R. CACCIOTTI (1) and P.B. LOURENÇO (2)
(1) MSc, ISISE, Univ. of Minho, Dept. of Civil Engineering, Portugal, E-mail: firstname.lastname@example.org
(2) Full Professor, ISISE, Univ. of Minho, Dept. of Civil Engineering, Portugal, E-mail: email@example.com
Since medieval times the Mediterranean area and in particular its coasts have witnessed a series of clashes for economic and cultural domination, partially concluded, with the Battle of Lepanto in 1571. The resulting state of uncertainty and endless terror among the population pushed military engineers to develop organized coastal defense systems consisting of a network of strongholds such as watchtowers, castles and fortresses whose structural and functional characteristics changed sensitively during the centuries. The result is a vast, heterogeneous and almost unexplored part of our built heritage. This paper focuses on the description of the coastal defensive system of the Pontifical State, concentrating on the geometrical, material and constructive characteristics of a particular structural typology: the 16th century watchtower. The aim is to establish an idealized model validated by historical information and in-situ surveys. A structural analysis is carried out, including a simple index analysis, linear dynamic and nonlinear static analyses. These analyses provide preliminary insights on the global mechanisms of failure and on the real behavior of the structure. Conclusions are drawn concerning the necessity of interventions in the perspective of an appropriate reuse of the towers which could endorse the restoration and maintenance bringing them to a new life.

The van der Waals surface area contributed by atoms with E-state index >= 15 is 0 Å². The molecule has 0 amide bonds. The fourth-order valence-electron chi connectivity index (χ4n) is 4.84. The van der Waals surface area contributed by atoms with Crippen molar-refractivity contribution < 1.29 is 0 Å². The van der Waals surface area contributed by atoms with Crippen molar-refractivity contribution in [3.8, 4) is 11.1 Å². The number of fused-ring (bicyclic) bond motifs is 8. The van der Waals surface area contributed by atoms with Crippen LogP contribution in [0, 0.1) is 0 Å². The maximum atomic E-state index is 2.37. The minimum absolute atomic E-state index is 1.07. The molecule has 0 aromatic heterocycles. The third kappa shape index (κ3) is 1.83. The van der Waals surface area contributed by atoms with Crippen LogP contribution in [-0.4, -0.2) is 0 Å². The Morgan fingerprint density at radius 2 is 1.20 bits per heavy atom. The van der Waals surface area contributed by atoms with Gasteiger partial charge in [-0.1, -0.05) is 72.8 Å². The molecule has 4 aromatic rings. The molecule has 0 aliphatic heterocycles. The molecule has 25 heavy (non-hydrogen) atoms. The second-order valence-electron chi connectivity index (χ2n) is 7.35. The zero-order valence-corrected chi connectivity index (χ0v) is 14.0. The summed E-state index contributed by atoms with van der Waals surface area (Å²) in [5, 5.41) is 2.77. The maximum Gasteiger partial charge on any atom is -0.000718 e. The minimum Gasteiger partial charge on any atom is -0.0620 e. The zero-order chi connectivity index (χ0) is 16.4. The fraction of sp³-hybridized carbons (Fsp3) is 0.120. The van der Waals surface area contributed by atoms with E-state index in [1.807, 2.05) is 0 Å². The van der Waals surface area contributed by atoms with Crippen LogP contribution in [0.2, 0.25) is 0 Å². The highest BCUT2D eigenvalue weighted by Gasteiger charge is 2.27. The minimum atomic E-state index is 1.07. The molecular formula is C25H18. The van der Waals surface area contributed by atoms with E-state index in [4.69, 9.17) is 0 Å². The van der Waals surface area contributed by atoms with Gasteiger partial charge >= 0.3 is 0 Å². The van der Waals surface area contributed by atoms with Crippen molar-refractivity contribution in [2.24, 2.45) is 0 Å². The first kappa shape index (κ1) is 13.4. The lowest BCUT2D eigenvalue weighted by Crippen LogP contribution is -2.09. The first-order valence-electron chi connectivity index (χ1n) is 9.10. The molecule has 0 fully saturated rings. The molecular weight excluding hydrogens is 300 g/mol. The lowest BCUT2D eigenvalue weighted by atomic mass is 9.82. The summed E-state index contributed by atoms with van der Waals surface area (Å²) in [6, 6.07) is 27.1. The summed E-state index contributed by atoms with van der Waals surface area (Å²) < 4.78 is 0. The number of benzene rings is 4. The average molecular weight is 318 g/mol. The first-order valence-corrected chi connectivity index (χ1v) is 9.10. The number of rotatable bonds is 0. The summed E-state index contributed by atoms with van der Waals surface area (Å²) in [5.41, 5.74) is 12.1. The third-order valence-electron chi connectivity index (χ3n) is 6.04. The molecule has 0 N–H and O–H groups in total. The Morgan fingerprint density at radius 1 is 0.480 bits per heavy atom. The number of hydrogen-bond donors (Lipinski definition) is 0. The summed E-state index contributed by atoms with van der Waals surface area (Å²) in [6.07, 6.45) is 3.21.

historical construction; masonry; conservation; structural analysis; damage